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Baja California Sur may be experiencing a development boom of massive proportions, but not every hotel and resort peppering the coastal strip is new. The all-inclusive Hyatt Ziva Los Cabos reopened in 2015, after extensive repairs and renovations following Hurricane Odile a year earlier.
Hyatt’s Ziva and sister Zilara brands have long been known to deliver pretty impressive value for points travelers, who can snag all-inclusive suites for as little as 20,000 points per night. But with so much competition popping up, including the relatively new Solaz, a Luxury Collection Property, the just-opened Nobu Los Cabos and forthcoming Zadún, Ritz-Carlton Reserve and Four Seasons, I was curious how well Hyatt Ziva would stack up.
Of course, Hyatt Ziva doesn’t pretend to be an ultraluxury property. But what it does do is promise an incredible Los Cabos vacation for the price. Oh, and though I’m embarrassed to admit it, this was my first-ever stay at an all-inclusive. So you’d better believe I was curious to see how those “free” margaritas compared to the $13 cocktails I was sipping up the road earlier that week.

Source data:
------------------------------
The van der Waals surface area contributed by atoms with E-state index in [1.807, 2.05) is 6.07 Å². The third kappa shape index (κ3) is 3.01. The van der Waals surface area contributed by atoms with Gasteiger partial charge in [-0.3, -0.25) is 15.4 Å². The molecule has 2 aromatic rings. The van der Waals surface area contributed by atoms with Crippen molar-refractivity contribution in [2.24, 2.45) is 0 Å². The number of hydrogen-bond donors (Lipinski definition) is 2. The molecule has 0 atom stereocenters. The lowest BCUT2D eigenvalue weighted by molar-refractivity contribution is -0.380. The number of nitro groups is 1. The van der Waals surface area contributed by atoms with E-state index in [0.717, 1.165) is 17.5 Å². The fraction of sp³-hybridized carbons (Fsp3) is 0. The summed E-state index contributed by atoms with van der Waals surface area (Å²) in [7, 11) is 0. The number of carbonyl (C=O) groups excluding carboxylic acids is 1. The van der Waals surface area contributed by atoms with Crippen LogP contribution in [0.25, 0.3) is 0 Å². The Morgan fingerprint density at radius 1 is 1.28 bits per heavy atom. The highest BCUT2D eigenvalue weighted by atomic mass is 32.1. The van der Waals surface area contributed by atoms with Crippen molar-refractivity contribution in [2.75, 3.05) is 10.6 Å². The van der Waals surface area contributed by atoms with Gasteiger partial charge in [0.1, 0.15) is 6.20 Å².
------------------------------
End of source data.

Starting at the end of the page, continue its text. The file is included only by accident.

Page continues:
We redeemed points for a two-night stay in a Master King room with a private balcony. Redemptions for standard rooms require 20,000 points per night (5,000 less per night than the Hyatt Ziva Cancun) on a single- or double-occupancy basis, worth roughly $360 based on TPG’s current valuations. Should you have kids or friends in tow, there’s an additional 10,000 points required per night per guest for the third and fourth guest sharing the same room. Valued at about $180, that may not be the best deal, considering children probably aren’t consuming that much in food and drinks on a daily basis. Fortunately, children up to 3 years old can be added at no additional charge.
Since Chase Ultimate Rewards points transfer with a 1:1 ratio to World of Hyatt, you could score three free nights at this property just by signing up for the Chase Sapphire Preferred Card, which is currently offering a 60,000-point sign-up bonus after you spend $4,000 within the first three months of account opening. Considering the all-inclusive nature of this property, that’s really a phenomenal deal.